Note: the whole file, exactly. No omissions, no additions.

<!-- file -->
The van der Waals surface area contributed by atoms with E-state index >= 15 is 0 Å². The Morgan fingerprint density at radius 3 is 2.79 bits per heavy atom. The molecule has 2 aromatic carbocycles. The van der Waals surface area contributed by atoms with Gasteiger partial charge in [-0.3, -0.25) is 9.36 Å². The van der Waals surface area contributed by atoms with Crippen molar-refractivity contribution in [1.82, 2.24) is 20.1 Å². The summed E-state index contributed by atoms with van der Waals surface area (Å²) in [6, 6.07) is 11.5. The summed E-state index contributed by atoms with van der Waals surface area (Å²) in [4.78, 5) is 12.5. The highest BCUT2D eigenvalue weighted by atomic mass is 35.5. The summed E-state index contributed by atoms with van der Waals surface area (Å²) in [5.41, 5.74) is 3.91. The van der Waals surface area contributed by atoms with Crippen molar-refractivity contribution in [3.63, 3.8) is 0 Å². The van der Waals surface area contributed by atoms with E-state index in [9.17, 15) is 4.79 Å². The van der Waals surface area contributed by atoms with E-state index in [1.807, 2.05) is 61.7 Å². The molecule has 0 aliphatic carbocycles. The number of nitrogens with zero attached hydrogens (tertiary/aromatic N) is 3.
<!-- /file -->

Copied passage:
The van der Waals surface area contributed by atoms with E-state index >= 15 is 0 Å². The Morgan fingerprint density at radius 3 is 2.79 bits per heavy atom. The molecule has 2 aromatic carbocycles. The van der Waals surface area contributed by atoms with Gasteiger partial charge in [-0.3, -0.25) is 9.36 Å². The van der Waals surface area contributed by atoms with Crippen molar-refractivity contribution in [1.82, 2.24) is 20.1 Å². The summed E-state index contributed by atoms with van der Waals surface area (Å²) in [6, 6.07) is 11.5. The summed E-state index contributed by atoms with van der Waals surface area (Å²) in [4.78, 5) is 12.5. The highest BCUT2D eigenvalue weighted by atomic mass is 35.5. The summed E-state index contributed by atoms with van der Waals surface area (Å²) in [5.41, 5.74) is 3.91. The van der Waals surface area contributed by atoms with Crippen molar-refractivity contribution in [3.63, 3.8) is 0 Å². The van der Waals surface area contributed by atoms with E-state index in [9.17, 15) is 4.79 Å². The van der Waals surface area contributed by atoms with E-state index in [1.807, 2.05) is 61.7 Å². The molecule has 0 aliphatic carbocycles. The number of nitrogens with zero attached hydrogens (tertiary/aromatic N) is 3.